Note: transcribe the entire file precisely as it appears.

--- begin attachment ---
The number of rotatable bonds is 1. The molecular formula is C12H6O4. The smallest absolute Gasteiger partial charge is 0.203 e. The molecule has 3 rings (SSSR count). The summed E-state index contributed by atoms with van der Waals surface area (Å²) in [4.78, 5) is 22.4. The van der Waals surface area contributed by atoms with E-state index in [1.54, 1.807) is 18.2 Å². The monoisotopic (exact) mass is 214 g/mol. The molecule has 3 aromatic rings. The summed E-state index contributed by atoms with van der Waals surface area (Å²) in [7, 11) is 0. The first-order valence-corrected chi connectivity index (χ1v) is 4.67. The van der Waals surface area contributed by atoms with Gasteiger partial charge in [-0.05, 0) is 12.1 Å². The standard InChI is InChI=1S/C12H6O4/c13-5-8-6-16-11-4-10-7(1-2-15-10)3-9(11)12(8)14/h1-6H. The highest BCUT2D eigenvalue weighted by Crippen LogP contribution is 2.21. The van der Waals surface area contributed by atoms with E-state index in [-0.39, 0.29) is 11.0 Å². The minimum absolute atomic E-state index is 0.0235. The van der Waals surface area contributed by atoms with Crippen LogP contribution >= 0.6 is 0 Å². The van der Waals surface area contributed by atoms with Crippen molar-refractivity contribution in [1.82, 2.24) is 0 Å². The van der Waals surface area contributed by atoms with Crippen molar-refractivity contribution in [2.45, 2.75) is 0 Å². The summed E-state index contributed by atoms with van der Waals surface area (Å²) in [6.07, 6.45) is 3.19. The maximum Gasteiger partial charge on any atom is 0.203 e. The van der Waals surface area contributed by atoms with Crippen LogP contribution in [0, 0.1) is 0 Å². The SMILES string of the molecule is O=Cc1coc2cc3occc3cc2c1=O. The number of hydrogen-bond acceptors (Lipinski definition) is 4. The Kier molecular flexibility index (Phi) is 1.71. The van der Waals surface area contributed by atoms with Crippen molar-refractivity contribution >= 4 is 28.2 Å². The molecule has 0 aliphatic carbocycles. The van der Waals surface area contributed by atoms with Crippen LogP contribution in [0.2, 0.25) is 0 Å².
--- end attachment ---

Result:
The number of rotatable bonds is 1. The molecular formula is C12H6O4. The smallest absolute Gasteiger partial charge is 0.203 e. The molecule has 3 rings (SSSR count). The summed E-state index contributed by atoms with van der Waals surface area (Å²) in [4.78, 5) is 22.4. The van der Waals surface area contributed by atoms with E-state index in [1.54, 1.807) is 18.2 Å². The monoisotopic (exact) mass is 214 g/mol. The molecule has 3 aromatic rings. The summed E-state index contributed by atoms with van der Waals surface area (Å²) in [7, 11) is 0. The first-order valence-corrected chi connectivity index (χ1v) is 4.67. The van der Waals surface area contributed by atoms with Gasteiger partial charge in [-0.05, 0) is 12.1 Å². The standard InChI is InChI=1S/C12H6O4/c13-5-8-6-16-11-4-10-7(1-2-15-10)3-9(11)12(8)14/h1-6H. The highest BCUT2D eigenvalue weighted by Crippen LogP contribution is 2.21. The van der Waals surface area contributed by atoms with E-state index in [-0.39, 0.29) is 11.0 Å². The minimum absolute atomic E-state index is 0.0235. The van der Waals surface area contributed by atoms with Crippen LogP contribution >= 0.6 is 0 Å². The van der Waals surface area contributed by atoms with Crippen molar-refractivity contribution in [1.82, 2.24) is 0 Å². The van der Waals surface area contributed by atoms with Crippen molar-refractivity contribution in [2.45, 2.75) is 0 Å². The summed E-state index contributed by atoms with van der Waals surface area (Å²) in [6.07, 6.45) is 3.19. The maximum Gasteiger partial charge on any atom is 0.203 e. The van der Waals surface area contributed by atoms with Crippen LogP contribution in [0, 0.1) is 0 Å². The SMILES string of the molecule is O=Cc1coc2cc3occc3cc2c1=O. The number of hydrogen-bond acceptors (Lipinski definition) is 4. The Kier molecular flexibility index (Phi) is 1.71. The van der Waals surface area contributed by atoms with Crippen molar-refractivity contribution >= 4 is 28.2 Å². The molecule has 0 aliphatic carbocycles. The van der Waals surface area contributed by atoms with Crippen LogP contribution in [0.2, 0.25) is 0 Å².